Back out for the third inning, trailing 9-0? Sure, why not. Vizquel lined out to centre field, and Lofton lined out to short. Julio Franco grounded a single up the middle, but Viola got Baerga to fly out to centre.

A scoreless inning! That calls for another, surely. Back out he went for the fourth inning, only to be greeted by an Albert Belle homer. Murray flied out to left, Manny drew a walk, but Sandy Alomar grounded into a double play. And that was Frank Viola's Blue Jays debut. Giovanni Carrara (yes, this was a Blue Jays pitcher and not some Italian movie star) took over for the fifth with the Jays trailing 10-0. The Indians quickly roughed Carrara up for another 6 runs in his two innings. The final was 17-3. That Cleveland lineup was pretty damn scary. Might I point out that Jim Thome - Hall of Famer Jim Thome, 612 career homer Jim Thome - was batting eighth in that lineup.

Viola worked 4 IP, allowing 10 Hits, 10 Runs (9 earned). He walked 2, struck out 1, hit a batter, and allowed 2 Home Runs. Game Score: 3. So close, Chris Bassitt. So close and yet what?

Viola was 0-1, 20.25 as a Blue Jay at that moment. He made five more starts for the team in May 1996, and was able to lower his season ERA in each of them - hey, when you start at 20.25, you have room to work with  - and by the end of the month, his record was 1-3, 7.71. That's when the Jays released him, and that was the end of his playing career. To be fair, only one of his six starts for the Jays was actually good -  a couple were almost mediocre - and by weird coincidence, Viola's one quality game (and his only victory) as a Blue Jay (6 IP, 5 H, 1 R, 2 BB, 2 K) happened at Kauffman Stadium, in Kansas City. What can I say? Meet me at the scene of the crime.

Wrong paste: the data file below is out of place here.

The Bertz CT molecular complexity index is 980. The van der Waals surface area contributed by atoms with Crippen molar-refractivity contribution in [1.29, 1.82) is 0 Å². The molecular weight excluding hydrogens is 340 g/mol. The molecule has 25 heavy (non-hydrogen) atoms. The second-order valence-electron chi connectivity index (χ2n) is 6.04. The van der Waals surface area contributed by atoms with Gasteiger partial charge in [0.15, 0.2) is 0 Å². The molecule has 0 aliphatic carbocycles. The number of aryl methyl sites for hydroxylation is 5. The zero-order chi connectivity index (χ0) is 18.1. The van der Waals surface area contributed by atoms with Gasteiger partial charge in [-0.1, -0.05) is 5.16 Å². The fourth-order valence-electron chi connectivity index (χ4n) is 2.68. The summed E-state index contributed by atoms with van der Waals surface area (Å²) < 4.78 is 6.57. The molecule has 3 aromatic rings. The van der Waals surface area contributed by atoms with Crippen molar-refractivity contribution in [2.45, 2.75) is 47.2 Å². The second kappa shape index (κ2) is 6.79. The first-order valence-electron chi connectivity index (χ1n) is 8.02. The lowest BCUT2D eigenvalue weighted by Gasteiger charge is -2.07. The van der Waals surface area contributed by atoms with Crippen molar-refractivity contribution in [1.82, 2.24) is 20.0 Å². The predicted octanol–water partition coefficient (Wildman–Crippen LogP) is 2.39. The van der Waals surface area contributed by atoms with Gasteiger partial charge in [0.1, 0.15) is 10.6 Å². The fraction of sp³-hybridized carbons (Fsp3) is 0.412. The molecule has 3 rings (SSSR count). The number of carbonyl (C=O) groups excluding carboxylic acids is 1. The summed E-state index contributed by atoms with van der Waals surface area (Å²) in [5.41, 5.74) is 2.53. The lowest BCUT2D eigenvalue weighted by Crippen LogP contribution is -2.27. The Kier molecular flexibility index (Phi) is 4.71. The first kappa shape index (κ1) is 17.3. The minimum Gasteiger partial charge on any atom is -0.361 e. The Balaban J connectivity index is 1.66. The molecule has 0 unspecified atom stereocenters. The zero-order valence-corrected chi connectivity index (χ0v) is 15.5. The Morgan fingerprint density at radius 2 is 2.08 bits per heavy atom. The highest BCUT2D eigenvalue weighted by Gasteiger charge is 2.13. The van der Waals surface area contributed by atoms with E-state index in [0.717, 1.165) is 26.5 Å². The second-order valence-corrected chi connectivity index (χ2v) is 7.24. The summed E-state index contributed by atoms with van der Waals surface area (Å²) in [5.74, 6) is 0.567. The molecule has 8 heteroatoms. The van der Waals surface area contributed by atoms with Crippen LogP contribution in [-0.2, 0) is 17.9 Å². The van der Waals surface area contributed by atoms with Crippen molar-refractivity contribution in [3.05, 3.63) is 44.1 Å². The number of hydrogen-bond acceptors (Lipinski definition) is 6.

The people of Kansas City have a long, noble tradition of supporting their minor league baseball teams. Unfortunately, their teams don't actually play in the minor leagues anymore, and this has generally meant a whole lot of losing at the major league level. That's how the Athletics did it when they played here, and except for that ten year period almost half a century ago when Kansas City's shiny new team was "the model expansion franchise" that's how the Royals have done it as well. They've had four winning seasons in the last 28 years (2003, 2013, 2014, 2015). They're almost certainly going to have another losing season this year. The Royals have lost more than 100 games six times since the 2000s commenced. Six times! The last time the Cardinals, their Missouri neighbours,  lost 100 games was in 1908.

This is obviously a trap. Proceed at your own risk. After all, the Kansas City Royals messing with the Blue Jays is a bad, bad movie and one I've seen too many times.


Mon 3 April - Berrios (---) vs Singer (---)
Tue 4 April - Kikuchi (---) vs Bubic (---)
Wed 5 April - Manoah (0-0, 13.50) vs Greinke (0-1, 3.38)
Thu 6 April - Gausman (0-1, 0.00) vs Lyles (0-1,  1.69)